CITY HALL — Schools Chancellor Dennis Walcott and Mayor Michael Bloomberg warned Friday of "the strong possibility of an immediate system-wide" school bus strike — potentially leaving 150,000 kids without a way to get to and from school.
But hours later, school bus union reps hinted that they city may have jumped the gun, saying that while a work stoppage is "likely" soon unless the city agrees to its contract demands, it had no "immediate" plans to strike.
"Although Mayor Bloomberg’s failure to put the safety of New York City children first makes a strike likely, there are no immediate plans for one," said Amalgamated Transit Union Local 1181 President Michael Cordiello said.
Still, letters expressing concern about the possibility of a stoppage were sent home with kids Friday afternoon in anticipation of the worst.
“We are deeply concerned about the impact of a strike on our students and families and we want you to be prepared in the event one occurs,” Walcott wrote.
While Walcott and Bloomberg could not provide a time line for when a strike might occur, they said the school bus union had threatened Thursday that it planned to disrupt or cease service entirely unless the city included job guarantees for current workers in a bid released Friday for a new contract to bus special needs kindergarten and Pre-K kids in the 2012 school year.
The debate centers on whether the city should include an "Employee Protection Provision" in its new contract, which would guarantee current workers jobs even if a new company is chosen to run the routes.
DOE officials said the city had tried to include such a guarantee last time it negotiated a contract with the union in 2008, but that a judge ruled in June that the guarantees aren't allowed because they hinder open competition.
"The law mandates that we seek bids from bus companies in a competitive fashion. It prohibits us from doing what the union wants. So the union is threatening an illegal strike that would harm the education of more than 152,000 students if it doesn't get its way. And that’s just outrageous," said Bloomberg, who said the city would filed an unfair labor charge with the National Labor Relations Board and ask for an injunction.
City Corporation Counsel Michael Cardozo said that any strike by the union would be illegal because the drivers are employed by bus companies, not the city.
The union, meanwhile, maintained that the provision is necessary to ensure that drivers have enough experience to keep kids safe after the current contract expires in June.
"The casting away of experienced, well-trained employees in favor of companies who are simply seeking to provide bare-bones service at the lowest possible cost is a risky, ill-conceived public policy that directly threatens the safety and security of our children," they wrote, comparing the potential results to the under-regulated intercity bus industry.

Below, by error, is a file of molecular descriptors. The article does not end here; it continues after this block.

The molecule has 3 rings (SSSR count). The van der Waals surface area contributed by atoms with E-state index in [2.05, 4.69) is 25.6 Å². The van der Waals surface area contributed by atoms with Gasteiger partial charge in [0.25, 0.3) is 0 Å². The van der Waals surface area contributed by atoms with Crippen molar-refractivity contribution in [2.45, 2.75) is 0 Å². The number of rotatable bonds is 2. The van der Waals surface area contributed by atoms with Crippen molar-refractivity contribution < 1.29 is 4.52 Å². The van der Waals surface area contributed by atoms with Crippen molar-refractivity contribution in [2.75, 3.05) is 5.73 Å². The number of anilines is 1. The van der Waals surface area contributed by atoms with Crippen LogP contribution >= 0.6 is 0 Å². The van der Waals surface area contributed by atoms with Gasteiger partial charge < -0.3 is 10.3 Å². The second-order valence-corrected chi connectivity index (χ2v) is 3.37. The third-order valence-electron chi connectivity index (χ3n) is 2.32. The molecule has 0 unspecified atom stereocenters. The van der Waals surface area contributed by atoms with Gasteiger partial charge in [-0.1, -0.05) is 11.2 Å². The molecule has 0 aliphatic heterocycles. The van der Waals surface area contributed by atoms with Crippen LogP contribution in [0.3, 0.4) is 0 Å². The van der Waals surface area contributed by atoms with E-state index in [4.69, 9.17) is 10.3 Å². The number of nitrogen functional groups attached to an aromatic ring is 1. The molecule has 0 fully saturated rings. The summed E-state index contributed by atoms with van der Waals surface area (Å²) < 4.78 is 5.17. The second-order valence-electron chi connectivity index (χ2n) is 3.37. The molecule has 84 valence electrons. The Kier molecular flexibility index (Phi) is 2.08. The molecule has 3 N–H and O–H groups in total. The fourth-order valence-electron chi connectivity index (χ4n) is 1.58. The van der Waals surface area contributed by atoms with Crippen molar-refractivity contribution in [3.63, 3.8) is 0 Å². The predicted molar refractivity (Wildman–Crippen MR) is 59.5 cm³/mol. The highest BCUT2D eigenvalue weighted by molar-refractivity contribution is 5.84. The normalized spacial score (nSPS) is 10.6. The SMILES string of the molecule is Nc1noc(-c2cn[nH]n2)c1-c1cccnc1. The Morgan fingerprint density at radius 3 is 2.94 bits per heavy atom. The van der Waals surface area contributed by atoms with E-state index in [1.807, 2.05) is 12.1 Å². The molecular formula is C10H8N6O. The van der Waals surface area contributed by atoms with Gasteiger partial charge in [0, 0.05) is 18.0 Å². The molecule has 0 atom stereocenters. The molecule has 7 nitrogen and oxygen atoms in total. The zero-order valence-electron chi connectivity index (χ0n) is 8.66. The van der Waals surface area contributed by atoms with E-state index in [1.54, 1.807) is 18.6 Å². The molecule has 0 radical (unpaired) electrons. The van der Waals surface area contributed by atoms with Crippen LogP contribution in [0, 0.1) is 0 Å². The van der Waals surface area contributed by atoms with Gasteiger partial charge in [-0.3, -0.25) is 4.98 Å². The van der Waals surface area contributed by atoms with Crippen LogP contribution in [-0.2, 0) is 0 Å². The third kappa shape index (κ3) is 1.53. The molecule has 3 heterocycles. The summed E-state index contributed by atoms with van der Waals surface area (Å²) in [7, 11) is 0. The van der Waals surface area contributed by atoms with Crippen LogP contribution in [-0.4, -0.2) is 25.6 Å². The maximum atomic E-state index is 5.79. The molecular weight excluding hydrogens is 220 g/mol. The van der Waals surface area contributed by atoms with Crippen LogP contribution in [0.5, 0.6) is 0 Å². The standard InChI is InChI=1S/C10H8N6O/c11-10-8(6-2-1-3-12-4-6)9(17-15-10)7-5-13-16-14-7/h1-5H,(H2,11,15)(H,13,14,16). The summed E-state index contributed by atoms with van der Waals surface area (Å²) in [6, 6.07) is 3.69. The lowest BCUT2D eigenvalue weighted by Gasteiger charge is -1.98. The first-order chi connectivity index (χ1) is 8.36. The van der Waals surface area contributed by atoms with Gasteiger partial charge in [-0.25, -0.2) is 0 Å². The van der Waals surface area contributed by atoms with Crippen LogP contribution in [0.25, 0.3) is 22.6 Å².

A DOE spokeswoman said that hiring a new provider would have no impact on bus driver standards or regulations.
In the event that a strike does occur, the city has put together a plan to help parents get kids to school:
• Students who are usually bused from school bus stops will be issued free Metrocards, which will be distributed at schools.
• Parents whose children receive transportation from their homes, as well as parents of kids in kindergarten through second grade, will also be provided Metrocards so they can escort their kids to and from school.
• The Department of Education has already spent $1.3 million to purchase 300,000 cards in case a strike does occur, a spokeswoman said.
• The city is also offering to fully reimburse transportation costs, including gas and cab fare, for kids who have Individualized Education Plans that require transportation to and from their homes.
• Kids who arrive up to two hours late to school will be excused. If they can’t get there at all, they will be marked absent, but the missed day will not be counted on their records.
Walcott said that the city must sign a new contract soon and said he hopes the union will reconsider its stance.
“We still hope for the best, but the union has left us no choice to prepare for the worst," he added, slamming the threat as "nothing short of shameful."
“This action will most definitely be disruptive."
Several bus companies which would be affected by the strike have also joined the city in denouncing the union's threats.
"As the city’s largest school bus provider, Atlantic Express is vehemently opposed to a systemwide strike by ATU Local 1181 and we will do everything in our power to legally prevent our employees from violating their collective bargaining agreement, including going to the court for an immediate injunction," President and CEO Domenic Gatto said in a statement, calling it "irresponsible to strike the whole system because of the concerns of current Pre-K bid issues."
Atlantic Express Transportation Corp., Consolidated Bus Transit, Pioneer Transportation and Varsity Bus also issued a joint statement saying, "It is is everyone’s best interest that cooler heads prevail and our drivers and matrons stay on the job while the Pre-K bid EPP issue is worked out."
The city currently spends about $5 million-a-day on school buses, which serve public, charter and private schools.
According to the DOE, school bus costs have risen from $512.8 million in 2002 to $980 million this past year.
The city's last bus strike was in 1979 and lasted about three months, the spokeswoman said.